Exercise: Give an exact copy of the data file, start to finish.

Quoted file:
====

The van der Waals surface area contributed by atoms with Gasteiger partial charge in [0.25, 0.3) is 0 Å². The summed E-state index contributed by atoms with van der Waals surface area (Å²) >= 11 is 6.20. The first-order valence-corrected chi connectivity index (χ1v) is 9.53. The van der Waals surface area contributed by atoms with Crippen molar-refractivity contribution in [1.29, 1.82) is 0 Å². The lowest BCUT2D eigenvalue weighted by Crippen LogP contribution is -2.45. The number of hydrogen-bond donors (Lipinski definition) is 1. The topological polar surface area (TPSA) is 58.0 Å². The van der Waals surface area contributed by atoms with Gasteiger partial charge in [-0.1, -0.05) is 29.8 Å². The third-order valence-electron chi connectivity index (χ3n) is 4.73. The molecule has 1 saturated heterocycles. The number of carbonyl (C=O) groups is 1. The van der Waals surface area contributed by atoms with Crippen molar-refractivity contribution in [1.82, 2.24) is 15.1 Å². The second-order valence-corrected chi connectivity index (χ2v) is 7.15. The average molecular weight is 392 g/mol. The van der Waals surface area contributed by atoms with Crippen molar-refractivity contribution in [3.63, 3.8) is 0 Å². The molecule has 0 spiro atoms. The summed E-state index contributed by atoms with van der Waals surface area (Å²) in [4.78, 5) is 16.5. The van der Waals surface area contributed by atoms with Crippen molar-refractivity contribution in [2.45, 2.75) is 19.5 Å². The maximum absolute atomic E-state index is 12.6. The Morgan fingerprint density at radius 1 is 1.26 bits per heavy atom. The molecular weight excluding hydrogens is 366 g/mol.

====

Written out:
The van der Waals surface area contributed by atoms with Gasteiger partial charge in [0.25, 0.3) is 0 Å². The summed E-state index contributed by atoms with van der Waals surface area (Å²) >= 11 is 6.20. The first-order valence-corrected chi connectivity index (χ1v) is 9.53. The van der Waals surface area contributed by atoms with Crippen molar-refractivity contribution in [1.29, 1.82) is 0 Å². The lowest BCUT2D eigenvalue weighted by Crippen LogP contribution is -2.45. The number of hydrogen-bond donors (Lipinski definition) is 1. The topological polar surface area (TPSA) is 58.0 Å². The van der Waals surface area contributed by atoms with Gasteiger partial charge in [-0.1, -0.05) is 29.8 Å². The third-order valence-electron chi connectivity index (χ3n) is 4.73. The molecule has 1 saturated heterocycles. The number of carbonyl (C=O) groups is 1. The van der Waals surface area contributed by atoms with Crippen molar-refractivity contribution in [1.82, 2.24) is 15.1 Å². The second-order valence-corrected chi connectivity index (χ2v) is 7.15. The average molecular weight is 392 g/mol. The van der Waals surface area contributed by atoms with Crippen molar-refractivity contribution in [3.63, 3.8) is 0 Å². The molecule has 0 spiro atoms. The summed E-state index contributed by atoms with van der Waals surface area (Å²) in [4.78, 5) is 16.5. The van der Waals surface area contributed by atoms with Crippen molar-refractivity contribution in [2.45, 2.75) is 19.5 Å². The maximum absolute atomic E-state index is 12.6. The Morgan fingerprint density at radius 1 is 1.26 bits per heavy atom. The molecular weight excluding hydrogens is 366 g/mol.